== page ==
Why I am not mad at Chip Kelly

I am a Philadelphia Eagles fan. If you do not know the sorrowful implications of that self-deprecating statement, consider yourself fortunate. Throughout my childhood my dad’s painful words “maybe next year” were an annual tradition. Sure, my football team has made it close to winning the Super Bowl—actually several times in recent memory. But no one cares about close. The truth is that the Philadelphia Eagles have never won a Super Bowl. Never. Ever. And that means we are bad.

But a fan base that is notoriously known for their passion and an “adore you one moment hate and curse you the next” attitude always expects greatness. Why? No clue. I wonder if we are just so starved for a championship (and not NFC East Championship) that it gives us a diluted sense of optimism. Every year we put ourselves “out there” thinking this year could be the year—and every year we come up empty.

That is why I am not mad at Chip Kelly. Chip Kelly (the Eagles coach) came in 2012 with an incredibly successful college coaching resume. He came in as the personification of excitement and innovation. Everything he did was fast. What he brought was a big change from the old regime. And with that change he brought with him a dangerous four letter word: hope.

Coach Chip Kelly
Chip Kelly is an offensive guy who features a high flying, never huddling, break-neck speed attack. The idea is if you snap the ball fast enough and keep pounding the defense, they will eventually get tired and you will experience some success. Though there have been doubters, the truth is that his offense has been pretty successful thus far in the NFL.

Zoom ahead to 2015. "Coach" Chip Kelly was made "Totalitarian Ruler" Chip Kelly. He was given full powers over player personnel. This meant that he and he alone could decide who the Eagles draft, sign, release, and trade. That is a lot of power, but if Bill Belichick (a somewhat successful NFL coach) can do it—why can’t Chip?

To say that "Totalitarian Chip" made some big changes in 2015 would be an understatement. Starting quarterback Nick Foles was traded. Starting running back Lesean McCoy was traded. Starting receiver Jeremy Maclin was not re-signed. Pro Bowl lineman Evan Mathis was cut. Altogether, Eagles fans saw a total of 9 starters (there are 22 starters between offense and defense) leave in one way or another. This was never before seen roster turnover. And did I mention the previous year that the Eagles record was 10-6? Many fans immediate reaction, including my own, was: “if it ain't broke, why are we fixing it?”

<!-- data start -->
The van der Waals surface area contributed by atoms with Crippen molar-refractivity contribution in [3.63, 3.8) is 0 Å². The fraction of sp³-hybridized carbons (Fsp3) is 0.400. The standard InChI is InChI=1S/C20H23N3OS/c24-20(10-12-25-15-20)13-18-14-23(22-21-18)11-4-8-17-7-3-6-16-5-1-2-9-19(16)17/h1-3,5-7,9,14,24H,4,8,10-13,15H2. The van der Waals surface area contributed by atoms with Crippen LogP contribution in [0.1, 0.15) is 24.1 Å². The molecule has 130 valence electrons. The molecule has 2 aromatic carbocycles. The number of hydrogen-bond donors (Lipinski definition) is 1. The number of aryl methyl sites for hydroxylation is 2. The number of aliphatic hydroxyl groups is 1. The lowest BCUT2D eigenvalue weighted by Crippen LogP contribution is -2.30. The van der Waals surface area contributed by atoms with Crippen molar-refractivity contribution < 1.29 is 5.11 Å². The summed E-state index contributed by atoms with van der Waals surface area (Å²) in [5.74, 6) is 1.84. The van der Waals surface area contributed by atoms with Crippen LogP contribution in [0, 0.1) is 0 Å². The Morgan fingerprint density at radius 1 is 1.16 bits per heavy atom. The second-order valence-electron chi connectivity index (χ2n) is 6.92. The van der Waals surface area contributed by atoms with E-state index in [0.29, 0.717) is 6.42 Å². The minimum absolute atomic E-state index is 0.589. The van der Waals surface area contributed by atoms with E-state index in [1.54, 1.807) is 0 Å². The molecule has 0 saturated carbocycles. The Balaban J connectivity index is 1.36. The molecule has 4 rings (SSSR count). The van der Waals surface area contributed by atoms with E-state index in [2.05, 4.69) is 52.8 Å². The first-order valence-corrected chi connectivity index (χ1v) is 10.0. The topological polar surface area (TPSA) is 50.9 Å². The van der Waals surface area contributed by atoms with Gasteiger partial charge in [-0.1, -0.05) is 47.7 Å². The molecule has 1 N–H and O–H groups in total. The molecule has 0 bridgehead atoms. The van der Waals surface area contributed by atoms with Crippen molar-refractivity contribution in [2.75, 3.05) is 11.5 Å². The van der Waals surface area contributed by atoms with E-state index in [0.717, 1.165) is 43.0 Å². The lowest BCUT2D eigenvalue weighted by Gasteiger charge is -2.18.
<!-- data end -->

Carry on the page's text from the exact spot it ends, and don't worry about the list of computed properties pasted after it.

Fast forward to November. The Eagles are currently sitting at 4-5. Last week they lost to the Miami Dolphins (translation: we are bad). Clearly the vision of a winning team Chip Kelly had when he made all the extensive changes listed above has not yet come to fruition.

So why am I not that mad at Chip, you ask? Didn't he ruin my team?
I am not mad at him because he tried something. He went for broke. He took a risk, and the thing about risks is that they are usually risky. When you make big changes (and not just in football) there is always a chance of total and complete failure, and that is why I am glad Chip Kelly did what he did. He was not content with mediocrity as many others would have been in his shoes. He realized that having a “pretty good” and “decent” football team is not good enough.  And at the end of the day, is being 10-6 and not making the playoffs really that much better than going 4-12 and not making the playoffs? Nope. I don’t want a good football team. I want a Super Bowl. Thank you Chip for trying something.



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